CHANCE (on camera): And you've got the chili and the pepper.


CHANCE (on camera): But trying to get across the border, they sprayed it on you?

KAYVAN: Yes, exactly.

CHANCE (voice-over): Over the weekend, even more refugees have been flooding in, piling on the pressure. Belarusian officials tell us 5,000 people will be here in a matter of days, all desperate, freezing, and trapped.


CHANCE: They're desperate, freezing, and trapped and they're no more desperate, freezing, and trapped. Now they've moved away from that camp, I think temporarily, in this bid to try and get access to the European Union through Poland.

Look at this. The response of the Polish authorities again, flying this police helicopter to monitor the refugees that have gathered at the border.


There was this rumor that been circulating, as I mentioned, that they were going to allow them a humanitarian corridor to go through, but that's not happening at all. In fact, as well as the helicopters, there have also been messages being broadcast on loudspeakers to the people here, in English, saying don't break the law or we'll use force against you. But also, in Russia, to the Belarusian authorities as well. And what

they're saying in Russian -- the Pols -- is that look, our friends in Belarus, why are you using these people in this way? They're innocent people. Let them go home. That's the message from the Polish authorities, John -- sorry, Brianna, on the other side.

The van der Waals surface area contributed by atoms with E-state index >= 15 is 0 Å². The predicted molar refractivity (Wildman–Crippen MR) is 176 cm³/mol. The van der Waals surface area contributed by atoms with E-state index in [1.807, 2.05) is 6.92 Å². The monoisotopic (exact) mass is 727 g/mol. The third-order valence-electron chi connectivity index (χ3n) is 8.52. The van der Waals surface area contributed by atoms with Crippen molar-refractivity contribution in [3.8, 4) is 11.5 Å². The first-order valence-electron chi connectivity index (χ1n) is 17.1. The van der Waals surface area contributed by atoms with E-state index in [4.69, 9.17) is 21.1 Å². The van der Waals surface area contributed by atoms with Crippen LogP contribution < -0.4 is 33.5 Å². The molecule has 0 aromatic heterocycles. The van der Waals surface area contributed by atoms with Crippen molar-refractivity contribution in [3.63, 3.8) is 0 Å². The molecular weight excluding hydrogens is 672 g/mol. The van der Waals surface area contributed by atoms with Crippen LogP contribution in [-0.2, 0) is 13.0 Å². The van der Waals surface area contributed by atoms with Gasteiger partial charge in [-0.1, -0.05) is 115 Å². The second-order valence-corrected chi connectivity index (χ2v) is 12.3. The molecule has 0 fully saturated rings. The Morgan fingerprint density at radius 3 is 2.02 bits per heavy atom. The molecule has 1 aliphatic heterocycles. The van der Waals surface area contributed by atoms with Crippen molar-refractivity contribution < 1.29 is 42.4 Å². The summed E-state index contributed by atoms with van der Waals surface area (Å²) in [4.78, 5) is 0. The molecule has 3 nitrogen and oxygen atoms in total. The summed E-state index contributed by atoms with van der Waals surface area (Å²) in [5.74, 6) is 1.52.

KEILAR: All right, Matthew Chance. Thank you so much for showing us what's happening there.

We want to go now to the Polish of this crisis and Fred Pleitgen, who is there in Kuznica. Fred, how heated how this situation gotten in the past few hours?

FREDERIK PLEITGEN, CNN SENIOR INTERNATIONAL CORRESPONDENT: Well, it's become extremely heated. And you can see there from Matthew's side what's going on on the Belarusian side of the border.

What you have on the Polish side is that more and more police forces were being deployed on the road that you see right here. I'm at the least checkpoint that you can actually get to as media before coming to that border area. And we saw large columns of police vehicles going past here throughout the entire morning as the situation has been escalating there on the Belarusian side.

Now, of course, as Matthew pointed out, the Pols do say that they have evidence that what is going on there on the Belarusian side was instigated by Belarusian authorities. And we've actually also been in touch with some migrants who are and who were inside that camp and they also told us in text messages and audio messages as well that they were being forced by Belarusian authorities to attack the border. That they were even told to do that. That's something that the Pols have been saying as well.

Now, over the weekend, the Pols also said that Belarusian authorities also, themselves, attacked Polish forces and that they've tried to dismantle the border fence using a vehicle and used strobe lights as well to try and blind Polish forces that are trying to keep that barrier up.